then find out, for example, cost, the size and capabilities or processing capability like that you
can identify those needs and then find out what is the mean and standard deviation of these
values, these values of this customer needs, that is the first step, so get a customer population
distribution.
Normally when you take a distribution you always will be following a normal distribution, so we
will be getting something like this kind of a distribution. Here we will be having a mean value,
the mean of the population. And then we can have a sigma that is the standard deviation of that
particular need. So, for every need you will be able to find out a mean value and a standard
deviation that is for the old population.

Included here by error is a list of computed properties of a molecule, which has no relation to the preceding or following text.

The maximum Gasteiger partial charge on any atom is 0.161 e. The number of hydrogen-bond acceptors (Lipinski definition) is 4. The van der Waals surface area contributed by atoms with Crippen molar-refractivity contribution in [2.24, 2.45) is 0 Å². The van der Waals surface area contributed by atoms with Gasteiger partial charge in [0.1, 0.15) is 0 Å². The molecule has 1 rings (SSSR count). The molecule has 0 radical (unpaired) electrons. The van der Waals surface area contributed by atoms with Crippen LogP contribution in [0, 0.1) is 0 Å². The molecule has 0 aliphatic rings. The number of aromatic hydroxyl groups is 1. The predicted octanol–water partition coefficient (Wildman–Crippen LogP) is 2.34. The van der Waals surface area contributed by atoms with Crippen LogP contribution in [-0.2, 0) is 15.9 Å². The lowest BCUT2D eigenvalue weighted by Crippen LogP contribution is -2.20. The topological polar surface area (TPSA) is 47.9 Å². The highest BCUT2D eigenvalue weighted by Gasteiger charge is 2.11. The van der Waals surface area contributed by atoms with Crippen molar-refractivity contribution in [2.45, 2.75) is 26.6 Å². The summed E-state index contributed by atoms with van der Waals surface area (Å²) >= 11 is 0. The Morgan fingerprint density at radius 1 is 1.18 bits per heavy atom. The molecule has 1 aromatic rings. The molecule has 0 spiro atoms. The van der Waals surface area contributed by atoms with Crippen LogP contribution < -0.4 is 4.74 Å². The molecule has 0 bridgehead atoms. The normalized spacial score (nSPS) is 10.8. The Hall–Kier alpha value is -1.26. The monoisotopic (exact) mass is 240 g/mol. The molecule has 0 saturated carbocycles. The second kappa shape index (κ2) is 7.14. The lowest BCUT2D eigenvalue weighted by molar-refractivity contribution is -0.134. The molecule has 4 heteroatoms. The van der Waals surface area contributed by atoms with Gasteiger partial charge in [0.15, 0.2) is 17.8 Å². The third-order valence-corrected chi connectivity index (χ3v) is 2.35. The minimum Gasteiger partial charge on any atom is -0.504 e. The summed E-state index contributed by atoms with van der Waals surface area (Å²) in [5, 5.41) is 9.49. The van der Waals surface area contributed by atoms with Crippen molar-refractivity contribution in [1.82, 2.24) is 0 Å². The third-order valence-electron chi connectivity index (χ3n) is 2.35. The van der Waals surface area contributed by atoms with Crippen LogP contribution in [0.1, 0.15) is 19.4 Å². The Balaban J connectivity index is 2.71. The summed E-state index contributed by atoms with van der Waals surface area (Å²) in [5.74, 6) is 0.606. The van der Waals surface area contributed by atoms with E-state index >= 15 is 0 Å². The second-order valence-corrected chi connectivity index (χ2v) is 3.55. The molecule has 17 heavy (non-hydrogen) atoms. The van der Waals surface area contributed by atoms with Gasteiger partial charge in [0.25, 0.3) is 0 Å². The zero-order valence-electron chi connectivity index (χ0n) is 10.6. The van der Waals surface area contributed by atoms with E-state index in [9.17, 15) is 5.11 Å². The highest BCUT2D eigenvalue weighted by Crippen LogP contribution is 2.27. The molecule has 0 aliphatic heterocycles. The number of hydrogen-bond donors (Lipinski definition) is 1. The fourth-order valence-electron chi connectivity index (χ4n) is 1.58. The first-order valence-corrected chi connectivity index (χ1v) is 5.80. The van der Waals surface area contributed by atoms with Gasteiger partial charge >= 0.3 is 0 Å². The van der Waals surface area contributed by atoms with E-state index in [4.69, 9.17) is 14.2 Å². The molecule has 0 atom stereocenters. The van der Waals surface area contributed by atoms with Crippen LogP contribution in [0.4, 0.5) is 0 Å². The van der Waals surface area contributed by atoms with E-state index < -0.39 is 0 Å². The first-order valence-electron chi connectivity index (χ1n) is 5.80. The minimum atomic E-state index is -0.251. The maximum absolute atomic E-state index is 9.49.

Suppose there are 1000 customers, you want to survey for all the 1000 customers, you try to find
out what is the mean and standard deviation for each need. And then choose typical customers
from different segments. So, this is another important point, we need to identify segments within
the population. If there are a 1000 people in that group, it will not belong to the same kind of
segment. For any product you will be able to segment the group, segment the total population
based on some characteristics.
So, the characteristic would be the age or the gender or their buying capacity or their occupation.
There can be many ways you can actually segment the population. We will be able to identify the
low income group and high income group or the student population and the employed population
or male and female or all the elderly people and young people so this way you will be able to
identify segments. You need to identify the segments based on how much affinity they have
within that group and how much they differ from the other groups also.
If there is a lot of difference between these two groups, then that makes them 2 segments or 3